On the other hand, Bugatti’s choice of French citizenship legitimizes an EB110’s French racing blue bodywork. (Back before race cars became rolling billboards, other official liveries included American blue/white, Belgian yellow, British green, German white/silver and Italian red.)


R&T data panel, from July 1994.

What was the EB110 like to drive? In a word, exhilarating. It reached 60 mph from a standing start in 4.4 seconds and passed the quarter-mile mark in 12.5 seconds at 119.5 mph. Its slalom and skidpad values were 64.3 mph and 0.99g. All of these data resided near or at the top of R&T test cars in that era.


It’s quite a reach to the scissor door handles. Image from R&T, July 1994.

Any downsides? Sure. A tight cockpit, scissor doors requiring practiced closure, four turbos that don’t come alive until beyond 4000 rpm (with, I noted, “more whistles than Raquel Welch at a U.S.O. show”). Back in 1994, I cited late R&T editor Tony Hogg who said (of the Aston Martin Lagonda), “This automobile has shortcomings that would be inexcusable in cars costing a tenth as much.”

My view at the time, and now: “Many enthusiasts will mark the day they see such a car. Others of us, lucky indeed, will dine out on reminiscences of our brief experience with them.”

I believe I’ll do that this very evening. ds

© Dennis Simanaitis,, 2015


  1. Tom Schultz
    March 30, 2015

    Hi Dennis:

    I was very fortunate to be in Paris and by chance (luck?) came across the 100th Anniversary of Bugatti on the Champs…many people were in period costume and I saw dozens of Bugattis including the 110. The Veyron was there, of course, and that 1929! It was an amazing sight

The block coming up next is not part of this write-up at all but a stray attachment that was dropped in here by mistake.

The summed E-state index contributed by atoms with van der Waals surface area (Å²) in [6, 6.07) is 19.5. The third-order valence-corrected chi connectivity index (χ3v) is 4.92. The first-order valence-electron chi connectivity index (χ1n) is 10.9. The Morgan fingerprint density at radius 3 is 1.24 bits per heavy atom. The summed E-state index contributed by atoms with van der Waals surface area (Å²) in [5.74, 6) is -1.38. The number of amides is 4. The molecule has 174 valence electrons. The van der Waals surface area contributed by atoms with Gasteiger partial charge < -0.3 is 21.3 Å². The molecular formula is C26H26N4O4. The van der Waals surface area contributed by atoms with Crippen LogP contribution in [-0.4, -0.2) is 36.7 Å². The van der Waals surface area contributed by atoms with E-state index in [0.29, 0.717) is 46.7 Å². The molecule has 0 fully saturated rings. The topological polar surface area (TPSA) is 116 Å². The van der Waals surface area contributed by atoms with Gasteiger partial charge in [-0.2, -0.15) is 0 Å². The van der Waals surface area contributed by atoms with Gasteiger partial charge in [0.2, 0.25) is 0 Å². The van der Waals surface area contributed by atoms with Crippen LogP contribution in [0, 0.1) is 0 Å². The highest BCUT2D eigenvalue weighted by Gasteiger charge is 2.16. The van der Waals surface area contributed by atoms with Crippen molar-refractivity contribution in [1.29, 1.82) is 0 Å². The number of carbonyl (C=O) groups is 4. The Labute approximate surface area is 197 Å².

FRANCE: Bugatti celebrates its hundred years with a rally on the Champs Elysees in Paris

    Tom Schultz


  2. carmacarcounselor
    April 1, 2015

    1992 was a banner year for enthusiasts with introduction of three supercars (not so good for manufacturers thereof, as the market for them tanked). The Petersen Automotive Museum has two. Perhaps because of its higher proven top speed (the McLaren F1 came that out that same year did not establish its superiority for another six years) they chose the Jaguar XJ220 over their EB110 for their exhibit at the Reagan Presidential Library. Since the Petersen has a practice (flawed in my opinion) of seldom showing their cars with the hoods up, you wouldn’t have been able to see its best feature anyway.

  3. Bill Rabel
    April 9, 2015

    Dennis –
    As I recall, the man was Romano Artioli. I expect his reason of buying Lotus was to have access to a dealer network. The Lotus Elise, released under his ownership, was named after his grand-daughter. At at least one auto show, she was seen with a t-shirt proclaiming, “I am Elise”.

Leave a Reply

Fill in your details below or click an icon to log in: Logo

You are commenting using your account. Log Out /  Change )

Google photo

You are commenting using your Google account. Log Out /  Change )

Twitter picture

You are commenting using your Twitter account. Log Out /  Change )

Facebook photo

You are commenting using your Facebook account. Log Out /  Change )

Connecting to %s

This site uses Akismet to reduce spam. Learn how your comment data is processed.

%d bloggers like this: